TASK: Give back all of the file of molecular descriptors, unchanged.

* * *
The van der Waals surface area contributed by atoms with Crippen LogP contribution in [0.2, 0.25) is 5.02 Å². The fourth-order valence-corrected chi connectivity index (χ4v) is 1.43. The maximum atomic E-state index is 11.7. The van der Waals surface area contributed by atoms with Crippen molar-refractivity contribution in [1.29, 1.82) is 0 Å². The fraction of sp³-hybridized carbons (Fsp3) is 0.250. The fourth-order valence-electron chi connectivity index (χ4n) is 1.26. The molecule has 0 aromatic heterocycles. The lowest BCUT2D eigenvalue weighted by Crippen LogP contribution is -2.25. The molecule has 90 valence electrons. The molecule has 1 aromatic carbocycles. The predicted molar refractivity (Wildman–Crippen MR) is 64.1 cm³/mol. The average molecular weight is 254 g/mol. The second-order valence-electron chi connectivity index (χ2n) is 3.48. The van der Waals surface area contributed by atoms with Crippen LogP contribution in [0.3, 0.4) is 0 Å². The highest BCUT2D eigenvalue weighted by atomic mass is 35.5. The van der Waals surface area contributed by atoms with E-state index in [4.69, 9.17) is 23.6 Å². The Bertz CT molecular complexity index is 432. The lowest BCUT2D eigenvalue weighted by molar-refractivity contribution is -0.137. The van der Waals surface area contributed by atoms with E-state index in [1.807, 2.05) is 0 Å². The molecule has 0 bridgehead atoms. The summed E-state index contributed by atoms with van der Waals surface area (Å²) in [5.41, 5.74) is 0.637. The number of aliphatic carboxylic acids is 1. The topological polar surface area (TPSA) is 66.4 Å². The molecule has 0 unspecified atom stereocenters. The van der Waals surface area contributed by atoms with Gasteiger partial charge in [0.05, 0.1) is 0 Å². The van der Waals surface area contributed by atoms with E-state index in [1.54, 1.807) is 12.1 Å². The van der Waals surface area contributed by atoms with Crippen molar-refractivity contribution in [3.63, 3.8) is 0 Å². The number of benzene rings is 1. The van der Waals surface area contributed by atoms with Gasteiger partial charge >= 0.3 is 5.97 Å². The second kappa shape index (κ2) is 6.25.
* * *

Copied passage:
The van der Waals surface area contributed by atoms with Crippen LogP contribution in [0.2, 0.25) is 5.02 Å². The fourth-order valence-corrected chi connectivity index (χ4v) is 1.43. The maximum atomic E-state index is 11.7. The van der Waals surface area contributed by atoms with Crippen molar-refractivity contribution in [1.29, 1.82) is 0 Å². The fraction of sp³-hybridized carbons (Fsp3) is 0.250. The fourth-order valence-electron chi connectivity index (χ4n) is 1.26. The molecule has 0 aromatic heterocycles. The lowest BCUT2D eigenvalue weighted by Crippen LogP contribution is -2.25. The molecule has 90 valence electrons. The molecule has 1 aromatic carbocycles. The predicted molar refractivity (Wildman–Crippen MR) is 64.1 cm³/mol. The average molecular weight is 254 g/mol. The second-order valence-electron chi connectivity index (χ2n) is 3.48. The van der Waals surface area contributed by atoms with Crippen LogP contribution in [0.3, 0.4) is 0 Å². The highest BCUT2D eigenvalue weighted by atomic mass is 35.5. The van der Waals surface area contributed by atoms with E-state index in [4.69, 9.17) is 23.6 Å². The Bertz CT molecular complexity index is 432. The lowest BCUT2D eigenvalue weighted by molar-refractivity contribution is -0.137. The van der Waals surface area contributed by atoms with E-state index in [1.807, 2.05) is 0 Å². The molecule has 0 bridgehead atoms. The summed E-state index contributed by atoms with van der Waals surface area (Å²) in [5.41, 5.74) is 0.637. The number of aliphatic carboxylic acids is 1. The topological polar surface area (TPSA) is 66.4 Å². The molecule has 0 unspecified atom stereocenters. The van der Waals surface area contributed by atoms with Gasteiger partial charge in [0.05, 0.1) is 0 Å². The van der Waals surface area contributed by atoms with E-state index in [1.54, 1.807) is 12.1 Å². The van der Waals surface area contributed by atoms with Crippen molar-refractivity contribution in [3.63, 3.8) is 0 Å². The number of benzene rings is 1. The van der Waals surface area contributed by atoms with Gasteiger partial charge >= 0.3 is 5.97 Å². The second kappa shape index (κ2) is 6.25.